Thursday, May 04, 2006

The illusion of progress

Today, I got to practice quite early for me: 9:05 a.m. The problem is that the earlier I get to practice, the less I have had a chance to move around and loosen up. The bright side is that with my more mindful dietary habits - particularly, the habit of consuming more foods that came directly from a tree or a bush (yesterday, I even included an avocado, inspired by Sir's having said that it is one of his favorite "fruits") - it is easier for me to loosen myself up. The joints crack like popcorn, rather than like caked-in sludge. After a few deep squats and hanging over my legs in Uttanasana for a bit, I was ready. Within two Surya Namaskaras, I was already getting my nose to my shins.

I have noticed that as time goes by, certain poses become dependable for me, rather than dependant upon how stiff or how flexy I am on a given day. One such pose is Ardha Baddha Padmottanasana. But really, it's true, at least to some degree, of almost every pose up until Marichyasana D. That one still is kind of a crapshoot. There are just so many stars that must align for that one to happen without the drama. The twist has to be full-on. The shoulders have to be open. The outer hip of the lotus leg has to be soft. The hip flexors of the bent-knee leg have to be compliant and willing to crunch up deeply, permitting the bent-knee to cross the midline. And the hands cannot be slippery. At least not for me. Not yet. I look forward to the day when it no longer matters how wet my hands are, how slippery my mat is, how thick my yoga pants are.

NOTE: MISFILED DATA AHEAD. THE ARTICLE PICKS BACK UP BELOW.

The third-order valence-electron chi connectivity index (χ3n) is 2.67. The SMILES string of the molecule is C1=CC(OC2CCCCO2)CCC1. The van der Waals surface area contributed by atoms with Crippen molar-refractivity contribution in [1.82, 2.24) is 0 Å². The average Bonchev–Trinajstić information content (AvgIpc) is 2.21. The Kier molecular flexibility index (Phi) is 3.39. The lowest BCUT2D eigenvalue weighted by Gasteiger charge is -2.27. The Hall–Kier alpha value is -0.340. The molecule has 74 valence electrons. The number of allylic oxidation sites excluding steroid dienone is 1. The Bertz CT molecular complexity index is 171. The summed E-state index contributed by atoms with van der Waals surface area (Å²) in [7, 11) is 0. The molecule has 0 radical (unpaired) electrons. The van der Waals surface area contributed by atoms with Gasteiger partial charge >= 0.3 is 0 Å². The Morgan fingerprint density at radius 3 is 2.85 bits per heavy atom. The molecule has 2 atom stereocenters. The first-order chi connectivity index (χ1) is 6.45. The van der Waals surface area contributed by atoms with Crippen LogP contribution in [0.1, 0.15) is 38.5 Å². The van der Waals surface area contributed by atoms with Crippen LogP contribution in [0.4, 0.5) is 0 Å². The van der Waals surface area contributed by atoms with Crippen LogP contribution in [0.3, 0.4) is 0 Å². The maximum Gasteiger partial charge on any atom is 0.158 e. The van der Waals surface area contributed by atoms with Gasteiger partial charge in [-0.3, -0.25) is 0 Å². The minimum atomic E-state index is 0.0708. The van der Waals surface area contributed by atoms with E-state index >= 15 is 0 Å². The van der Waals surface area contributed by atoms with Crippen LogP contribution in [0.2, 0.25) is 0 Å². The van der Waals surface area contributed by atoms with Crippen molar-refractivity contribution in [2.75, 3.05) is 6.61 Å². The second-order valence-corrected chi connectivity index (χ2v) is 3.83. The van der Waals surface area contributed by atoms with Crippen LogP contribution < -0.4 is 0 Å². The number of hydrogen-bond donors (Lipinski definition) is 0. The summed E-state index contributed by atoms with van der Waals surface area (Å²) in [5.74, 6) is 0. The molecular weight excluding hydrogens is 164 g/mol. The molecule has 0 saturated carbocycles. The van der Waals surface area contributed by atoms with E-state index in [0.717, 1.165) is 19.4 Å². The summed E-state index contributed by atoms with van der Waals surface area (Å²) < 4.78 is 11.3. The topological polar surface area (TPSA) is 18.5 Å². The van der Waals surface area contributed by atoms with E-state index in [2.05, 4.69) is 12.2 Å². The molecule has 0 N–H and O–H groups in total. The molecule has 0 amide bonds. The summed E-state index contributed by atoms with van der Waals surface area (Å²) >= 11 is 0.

I was a bit dismayed when Sir walked out of the room promptly at 10:15, which was EXACTLY when I was jumping into Kurmasana. Sure, 10:15 is the end of teacher-in-the-room-time. But I was disappointed that he didn't stay for one last adjustment, especially since I had been working so hard to practice slowly and mindfully today. T has been an inspiration for me in that respect. Her practice is very slow and lovely, and as I was self-practicing yesterday, it occurred to me that I could use a bit of that at the moment.

"At the moment" is, of course, the key phrase. It always changes. Sometimes what I need is to go quickly. Sometimes what I need is to focus on the vinyasas. Sometimes what I need is to ignore the vinyasas, at least in my mind - just do them, not think about them at all.

As for Supta K, since I had the time, as well as the inclination, I decided to explore a bit. I got into Kurmasana but didn't like the angle of my legs. So I got into it again. This time, my legs were at a sharper angle to one another, closer to running directly over my shoulders. In this fashion, I was able to press my chest to the floor, although it really doesn't feel very nice.